Another journey East to what is to my mind perhaps the best audio show in Europe at the moment. Adam Mokrzycki and his team do a fantastic job running the show which is set over three days and three venues; two hotels and the National Stadium. It’s a short walk between the Radisson Blu Sobieski and Golden Tulip hotels and there’s regular and free shuttle busses between the hotels and the stadium. That said, Ubers and taxis are cheap as chips should you prefer to make your own way between venues, bars and restaurants. 

At this time of year Warsaw is bloody cold, but the people of the city are warm and welcoming and the food (I’m vegan and have never seen a city with such choice) is equally welcoming, plentiful and cheap. Flights to Warsaw are regular from the UK and elsewhere and so the Audio Video Show Warsaw really should be on any audiophile’s or audio lover’s agenda – just make sure you wrap up warm if you plan to walk about the city. We’re on our third annual pilgrimage now and we’ve already got the show in our diaries for Audio Video Show 2019 and can’t wait.

So, here is the first round of what we thought of the show. We do try to get in every single room so expect this to take a few days to get everything live. We hope you enjoy the coverage, but if you have any comments then feel free to comment on our Facebook Page.

We like to do each show we cover in a methodical manner and so for Audio Video Show Warsaw we had a spot of lunch in town (the show opens at noon on the Friday through til 8 pm) and then headed back to the Sobieski, took the lift up to the top floor of the show (there are seven floors and the ground floor to cover) and so our Warsaw adventure began.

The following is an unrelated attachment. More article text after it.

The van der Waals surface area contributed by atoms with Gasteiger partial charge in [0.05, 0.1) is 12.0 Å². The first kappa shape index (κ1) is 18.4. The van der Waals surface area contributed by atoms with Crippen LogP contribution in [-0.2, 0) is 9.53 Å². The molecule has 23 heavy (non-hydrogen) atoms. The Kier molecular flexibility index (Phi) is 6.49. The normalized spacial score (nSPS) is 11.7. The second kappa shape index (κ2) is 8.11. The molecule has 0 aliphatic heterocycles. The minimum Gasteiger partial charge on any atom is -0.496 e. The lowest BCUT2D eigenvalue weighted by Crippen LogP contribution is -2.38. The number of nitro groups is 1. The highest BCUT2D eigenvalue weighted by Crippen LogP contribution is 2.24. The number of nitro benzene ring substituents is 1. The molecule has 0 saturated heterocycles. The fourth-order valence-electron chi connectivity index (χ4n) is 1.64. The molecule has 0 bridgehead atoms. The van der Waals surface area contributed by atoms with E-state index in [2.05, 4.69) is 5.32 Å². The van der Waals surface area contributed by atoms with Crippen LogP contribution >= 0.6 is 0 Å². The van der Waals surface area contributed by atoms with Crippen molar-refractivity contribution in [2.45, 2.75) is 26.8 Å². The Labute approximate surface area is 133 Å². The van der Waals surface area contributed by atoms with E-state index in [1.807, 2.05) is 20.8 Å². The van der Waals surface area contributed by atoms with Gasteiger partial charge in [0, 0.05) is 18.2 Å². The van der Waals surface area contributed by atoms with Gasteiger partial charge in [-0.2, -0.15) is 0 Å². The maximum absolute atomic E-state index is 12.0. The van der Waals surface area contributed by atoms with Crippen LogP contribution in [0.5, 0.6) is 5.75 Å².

Muarah Audio

Polish brand Muarah were showing off a full range of their amps, preamps and accessories, including their Precision Speed Controller which we featured in this part of our coverage of last year’s show. The main thing that caught our eye this year was their MT2 turntable that comes with an adjustable tonearm base that allows for tonearms from 9″ to 12″ in length. With the arm the turntable comes in at 14 000 Zloty (around £3000) with an arm or just under 10 000 Zloty (Just over £2000) without the arm. The MT2 is also available supplied with the Jelco SA 750 arm. 

Speakers in the room were the Italian brand Nime Audio design speakers with their unusual and I think attractive design. You can read more about Nime Audio Design’s latest speakers in this article. 

Cube Audio

Grzegorz Rulka and Marek Kostrzyński head up Polish brand Cube Audio that design and manufacture their own wide-band drivers and horn loaded loudspeakers. The full range speakers shown are the new Nenuphars that utilise the company’s 10″ drivers and cost 16 000€. The company are working on a 15″ wide-band driver, yes 15″ that can be seen displayed behind the main rig. Amp on the day was a Tektron 45 SET amp delivering a massive 1.5 Watts a channel. The DAC will be recognisable to many as being from Lampizator. This set up delivered a big open sound that was fast but had deep bass too – claimed response is down to 30 Hz. Also shown is a static display of Cube Audio drivers.